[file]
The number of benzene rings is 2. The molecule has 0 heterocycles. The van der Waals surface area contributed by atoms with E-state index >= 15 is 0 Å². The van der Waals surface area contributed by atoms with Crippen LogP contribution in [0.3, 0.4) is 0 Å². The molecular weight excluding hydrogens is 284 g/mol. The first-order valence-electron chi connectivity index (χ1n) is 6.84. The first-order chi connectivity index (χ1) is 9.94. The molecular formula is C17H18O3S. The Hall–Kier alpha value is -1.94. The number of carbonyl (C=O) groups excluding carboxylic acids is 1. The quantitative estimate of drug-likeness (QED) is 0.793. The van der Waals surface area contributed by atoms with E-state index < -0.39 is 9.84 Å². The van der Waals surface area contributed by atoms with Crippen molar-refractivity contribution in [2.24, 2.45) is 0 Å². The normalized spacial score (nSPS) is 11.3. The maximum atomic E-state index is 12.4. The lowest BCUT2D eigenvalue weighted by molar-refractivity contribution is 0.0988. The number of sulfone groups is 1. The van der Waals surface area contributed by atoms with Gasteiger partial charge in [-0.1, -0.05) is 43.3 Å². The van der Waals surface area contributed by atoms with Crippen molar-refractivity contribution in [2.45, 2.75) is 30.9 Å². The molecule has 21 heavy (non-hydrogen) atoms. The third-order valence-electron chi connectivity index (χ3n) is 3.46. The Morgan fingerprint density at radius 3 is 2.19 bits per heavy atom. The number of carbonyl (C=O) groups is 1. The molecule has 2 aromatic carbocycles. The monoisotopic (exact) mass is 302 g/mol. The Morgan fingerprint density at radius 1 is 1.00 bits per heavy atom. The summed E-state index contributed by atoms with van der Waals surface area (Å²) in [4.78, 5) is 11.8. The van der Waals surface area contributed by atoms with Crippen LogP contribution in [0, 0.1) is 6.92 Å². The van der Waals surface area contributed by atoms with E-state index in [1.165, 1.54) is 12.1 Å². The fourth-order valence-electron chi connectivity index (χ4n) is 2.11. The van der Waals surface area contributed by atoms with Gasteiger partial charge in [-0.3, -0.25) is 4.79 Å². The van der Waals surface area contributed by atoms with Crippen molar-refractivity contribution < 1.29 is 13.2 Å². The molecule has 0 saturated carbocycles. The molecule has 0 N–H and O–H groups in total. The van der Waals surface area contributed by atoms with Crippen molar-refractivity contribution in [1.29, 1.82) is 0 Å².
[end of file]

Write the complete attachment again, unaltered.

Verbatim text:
The number of benzene rings is 2. The molecule has 0 heterocycles. The van der Waals surface area contributed by atoms with E-state index >= 15 is 0 Å². The van der Waals surface area contributed by atoms with Crippen LogP contribution in [0.3, 0.4) is 0 Å². The molecular weight excluding hydrogens is 284 g/mol. The first-order valence-electron chi connectivity index (χ1n) is 6.84. The first-order chi connectivity index (χ1) is 9.94. The molecular formula is C17H18O3S. The Hall–Kier alpha value is -1.94. The number of carbonyl (C=O) groups excluding carboxylic acids is 1. The quantitative estimate of drug-likeness (QED) is 0.793. The van der Waals surface area contributed by atoms with E-state index < -0.39 is 9.84 Å². The van der Waals surface area contributed by atoms with Crippen molar-refractivity contribution in [2.24, 2.45) is 0 Å². The normalized spacial score (nSPS) is 11.3. The maximum atomic E-state index is 12.4. The lowest BCUT2D eigenvalue weighted by molar-refractivity contribution is 0.0988. The number of sulfone groups is 1. The van der Waals surface area contributed by atoms with Gasteiger partial charge in [-0.1, -0.05) is 43.3 Å². The van der Waals surface area contributed by atoms with Crippen molar-refractivity contribution in [2.45, 2.75) is 30.9 Å². The molecule has 21 heavy (non-hydrogen) atoms. The third-order valence-electron chi connectivity index (χ3n) is 3.46. The Morgan fingerprint density at radius 3 is 2.19 bits per heavy atom. The number of carbonyl (C=O) groups is 1. The molecule has 2 aromatic carbocycles. The monoisotopic (exact) mass is 302 g/mol. The Morgan fingerprint density at radius 1 is 1.00 bits per heavy atom. The summed E-state index contributed by atoms with van der Waals surface area (Å²) in [4.78, 5) is 11.8. The van der Waals surface area contributed by atoms with Crippen LogP contribution in [0, 0.1) is 6.92 Å². The van der Waals surface area contributed by atoms with E-state index in [1.165, 1.54) is 12.1 Å². The fourth-order valence-electron chi connectivity index (χ4n) is 2.11. The van der Waals surface area contributed by atoms with Gasteiger partial charge in [-0.3, -0.25) is 4.79 Å². The van der Waals surface area contributed by atoms with Crippen molar-refractivity contribution < 1.29 is 13.2 Å². The molecule has 0 saturated carbocycles. The molecule has 0 N–H and O–H groups in total. The van der Waals surface area contributed by atoms with Crippen molar-refractivity contribution in [1.29, 1.82) is 0 Å².